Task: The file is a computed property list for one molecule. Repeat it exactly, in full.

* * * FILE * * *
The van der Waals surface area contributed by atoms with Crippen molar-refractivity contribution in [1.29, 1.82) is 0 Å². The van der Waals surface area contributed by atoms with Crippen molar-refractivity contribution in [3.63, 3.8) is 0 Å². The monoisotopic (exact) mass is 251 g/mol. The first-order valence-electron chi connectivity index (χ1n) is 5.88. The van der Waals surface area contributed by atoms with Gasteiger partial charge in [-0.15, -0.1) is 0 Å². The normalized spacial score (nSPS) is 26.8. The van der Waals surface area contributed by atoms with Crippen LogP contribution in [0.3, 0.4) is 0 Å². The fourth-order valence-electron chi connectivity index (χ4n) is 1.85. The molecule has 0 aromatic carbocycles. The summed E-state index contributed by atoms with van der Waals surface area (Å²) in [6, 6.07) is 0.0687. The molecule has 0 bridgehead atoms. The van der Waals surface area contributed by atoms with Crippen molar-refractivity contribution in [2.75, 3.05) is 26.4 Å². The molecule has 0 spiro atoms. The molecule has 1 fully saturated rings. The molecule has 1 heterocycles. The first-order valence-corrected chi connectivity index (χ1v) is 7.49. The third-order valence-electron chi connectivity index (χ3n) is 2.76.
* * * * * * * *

The van der Waals surface area contributed by atoms with Crippen molar-refractivity contribution in [1.29, 1.82) is 0 Å². The van der Waals surface area contributed by atoms with Crippen molar-refractivity contribution in [3.63, 3.8) is 0 Å². The monoisotopic (exact) mass is 251 g/mol. The first-order valence-electron chi connectivity index (χ1n) is 5.88. The van der Waals surface area contributed by atoms with Gasteiger partial charge in [-0.15, -0.1) is 0 Å². The normalized spacial score (nSPS) is 26.8. The van der Waals surface area contributed by atoms with Crippen LogP contribution in [0.3, 0.4) is 0 Å². The fourth-order valence-electron chi connectivity index (χ4n) is 1.85. The molecule has 0 aromatic carbocycles. The summed E-state index contributed by atoms with van der Waals surface area (Å²) in [6, 6.07) is 0.0687. The molecule has 0 bridgehead atoms. The van der Waals surface area contributed by atoms with Crippen molar-refractivity contribution in [2.75, 3.05) is 26.4 Å². The molecule has 0 spiro atoms. The molecule has 1 fully saturated rings. The molecule has 1 heterocycles. The first-order valence-corrected chi connectivity index (χ1v) is 7.49. The third-order valence-electron chi connectivity index (χ3n) is 2.76.